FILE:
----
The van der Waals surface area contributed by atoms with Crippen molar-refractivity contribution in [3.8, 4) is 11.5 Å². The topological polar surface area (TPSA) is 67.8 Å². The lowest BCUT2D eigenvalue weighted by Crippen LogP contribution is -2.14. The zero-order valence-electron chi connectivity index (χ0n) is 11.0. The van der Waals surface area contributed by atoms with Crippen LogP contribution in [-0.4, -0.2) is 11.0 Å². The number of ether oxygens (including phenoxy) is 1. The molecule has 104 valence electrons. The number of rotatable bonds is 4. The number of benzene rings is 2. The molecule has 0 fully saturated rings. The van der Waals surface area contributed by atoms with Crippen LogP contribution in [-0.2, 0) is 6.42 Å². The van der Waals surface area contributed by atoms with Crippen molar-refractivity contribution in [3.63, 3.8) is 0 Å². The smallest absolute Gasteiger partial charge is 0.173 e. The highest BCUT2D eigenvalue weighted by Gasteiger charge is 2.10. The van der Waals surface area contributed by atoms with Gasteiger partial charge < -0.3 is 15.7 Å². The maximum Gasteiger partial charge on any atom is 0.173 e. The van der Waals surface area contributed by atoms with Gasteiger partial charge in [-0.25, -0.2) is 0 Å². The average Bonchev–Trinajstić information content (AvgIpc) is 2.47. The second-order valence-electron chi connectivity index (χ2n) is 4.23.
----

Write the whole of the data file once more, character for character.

The van der Waals surface area contributed by atoms with Crippen molar-refractivity contribution in [3.8, 4) is 11.5 Å². The topological polar surface area (TPSA) is 67.8 Å². The lowest BCUT2D eigenvalue weighted by Crippen LogP contribution is -2.14. The zero-order valence-electron chi connectivity index (χ0n) is 11.0. The van der Waals surface area contributed by atoms with Crippen LogP contribution in [-0.4, -0.2) is 11.0 Å². The number of ether oxygens (including phenoxy) is 1. The molecule has 104 valence electrons. The number of rotatable bonds is 4. The number of benzene rings is 2. The molecule has 0 fully saturated rings. The van der Waals surface area contributed by atoms with Crippen LogP contribution in [-0.2, 0) is 6.42 Å². The van der Waals surface area contributed by atoms with Crippen molar-refractivity contribution in [3.63, 3.8) is 0 Å². The smallest absolute Gasteiger partial charge is 0.173 e. The highest BCUT2D eigenvalue weighted by Gasteiger charge is 2.10. The van der Waals surface area contributed by atoms with Gasteiger partial charge < -0.3 is 15.7 Å². The maximum Gasteiger partial charge on any atom is 0.173 e. The van der Waals surface area contributed by atoms with Gasteiger partial charge in [-0.25, -0.2) is 0 Å². The average Bonchev–Trinajstić information content (AvgIpc) is 2.47. The second-order valence-electron chi connectivity index (χ2n) is 4.23.